May 18, 2014Comments are off for this post.

Thirty Labs

After Telecast shifted gears and relaunched, the engineers and I worked on a series of alpha projects. The alphas are short product experiments (or prototypes, if you will) focused on consumer internet video consumption in some form. Over the course of 2 - 3 weeks, we identified an opportunity, established a hypothesis, built a polished prototype, and tested the concept with a small group. Given the absence of any business constraints, we were free to work on the ideas that most excited us and take them in any direction.



People share videos in a variety of ways, in casual conversation, via email/messaging, on social networks, and on websites. It's a form of self-expression, but limited in scope given the existing channels. Would people get excited about a dedicated video sharing platform with elements of serendipity and anonymity? Airwaves is a mobile video sharing experience modeled after Tinder, where people choose one video to share, and then see snippets of nearby people's videos. If they like them, they can watch the whole thing. If not, they skip to the next person.



iOS_onboard_avatar iOS_onboard_video iOS_onboard_casting_anim(cut) iOS_watch

For almost as long a video has existed, video creators have repurposed found footage in entirely new contexts. There is something intriguing about creating something new by simply placing existing content in a new format. For example, people chop up clips from movies to create a trailer that completely alters the story and genre of the original film. I was inspired by this video of Barack Obama "singing" Call Me Maybe. It probably took the creator countless hours of searching speech transcripts, cutting video clips, and editing. But if all the creator has to think of is what to make Obama say, then anyone can do that. And we can automate the rest.




With cable television become an increasingly unattractive product, people are turning to streaming services for TV entertainment. However, we often end up with an array of devices and services that effectively do the same thing (display movies and shows on our living room screens) but host entirely different catalogs of content. This forces us to discover and remember a specific pathway to access a specific piece of media (e.g. If I want to watch House of Cards, I have to remember that I need to go through Netflix, and then recall which of my devices is set up for Netflix access.) All you should have to do is decide what to watch. Hyphy addresses this by enabling one-tap access to TV shows. The idea is that a universal remote control can remember where a given show is, turn on all the necessary components, and navigate to it. So there's no fussing with multiple remotes or searching through menus. Our prototype was a mobile app and infrared blaster that was able to automatically play a short list of shows via Netflix on Apple TV, and then control playback.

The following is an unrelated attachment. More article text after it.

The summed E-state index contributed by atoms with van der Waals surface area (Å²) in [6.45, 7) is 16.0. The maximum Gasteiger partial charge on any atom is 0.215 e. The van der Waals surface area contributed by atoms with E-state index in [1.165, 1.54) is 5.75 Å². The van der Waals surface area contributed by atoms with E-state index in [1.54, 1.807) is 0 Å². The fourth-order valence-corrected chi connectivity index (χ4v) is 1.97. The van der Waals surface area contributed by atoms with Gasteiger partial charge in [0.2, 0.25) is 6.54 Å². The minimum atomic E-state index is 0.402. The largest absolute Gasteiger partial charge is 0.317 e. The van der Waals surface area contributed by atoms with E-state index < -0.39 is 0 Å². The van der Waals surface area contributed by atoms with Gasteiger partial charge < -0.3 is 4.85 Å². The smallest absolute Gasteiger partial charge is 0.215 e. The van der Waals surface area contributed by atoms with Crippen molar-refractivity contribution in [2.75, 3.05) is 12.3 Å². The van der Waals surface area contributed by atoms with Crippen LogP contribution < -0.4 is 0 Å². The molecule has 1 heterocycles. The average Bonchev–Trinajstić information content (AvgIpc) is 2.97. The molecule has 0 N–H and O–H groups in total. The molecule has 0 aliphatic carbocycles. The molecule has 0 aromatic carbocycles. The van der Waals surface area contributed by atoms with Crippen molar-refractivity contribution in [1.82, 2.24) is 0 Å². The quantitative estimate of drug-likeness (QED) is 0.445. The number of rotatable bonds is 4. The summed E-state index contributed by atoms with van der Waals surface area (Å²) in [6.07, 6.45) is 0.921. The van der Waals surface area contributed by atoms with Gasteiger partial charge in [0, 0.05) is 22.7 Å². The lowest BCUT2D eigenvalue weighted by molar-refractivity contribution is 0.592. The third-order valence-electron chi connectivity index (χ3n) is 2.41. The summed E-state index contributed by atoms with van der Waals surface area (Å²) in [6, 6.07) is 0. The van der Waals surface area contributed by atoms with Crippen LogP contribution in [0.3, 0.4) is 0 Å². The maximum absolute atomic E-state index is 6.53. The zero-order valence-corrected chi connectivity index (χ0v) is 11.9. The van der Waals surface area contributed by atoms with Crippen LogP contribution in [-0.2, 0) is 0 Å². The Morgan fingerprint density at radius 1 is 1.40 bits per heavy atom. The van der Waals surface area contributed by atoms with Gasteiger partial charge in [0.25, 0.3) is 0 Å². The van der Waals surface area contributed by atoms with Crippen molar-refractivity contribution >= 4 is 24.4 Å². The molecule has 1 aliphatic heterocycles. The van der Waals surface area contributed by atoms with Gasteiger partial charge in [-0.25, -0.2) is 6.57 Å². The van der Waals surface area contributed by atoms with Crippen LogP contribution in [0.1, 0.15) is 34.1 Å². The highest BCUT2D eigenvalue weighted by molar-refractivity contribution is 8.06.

iOS_splash  iOS_homescreen  iOS_searchingHome  loader_anim_mock  iOS_playing
Video Breakfast

In doing my casual ethnographic research (by which I mean randomly asking people about when/why/how they watch video, and observing people's video habits) I noticed a common thread: passive viewing. Essentially, passive viewing is using video to supplement other activities. For example, turning on the TV while cooking dinner or getting ready in the morning. While I couldn't think of any internet products or content that were specifically targeting this behavior, the television morning show typifies this experience. Morning shows have tremendous viewership, yet of all the people tuned in, are most of them giving the show their full attention? Not likely. So we set about creating a morning show for the cable cutters.

Video Breakfast is an alarm clock of sorts. People use a mobile app to set the time when they wake up in the morning, at which time a daily curated show is sent straight to their televisions (via Chromecast in our prototype.)

flow_sketch flow_sketch2
iOS_AppLanding_anim iOS_setAlarm iOS_Countdown iOS_nowPlaying

May 16, 2014Comments are off for this post.


As Telecast was winding down, the engineers and I decided to work on a side project. We'd been using animated GIFs in our products, as were our friends at Giphy, and almost every other company in the Betaworks office. But GIF creation is a cumbersome process. Most of the existing tools are inefficient, imprecise, and not geared toward casual usage. Perusing GIF tutorials on the web, Photoshop seems to be the standard recommended application. Photoshop, really?!

So we set out to build Homeslice, a GIF creation tool that strips away the technical complexity. Further, since the casual creator is going to want to use existing web video content and not their own original videos, we designed Homeslice to function as a YouTube (or Vimeo) plug-in of sorts (it's actually a Chrome browser extension.) So people never have to deal with importing video files.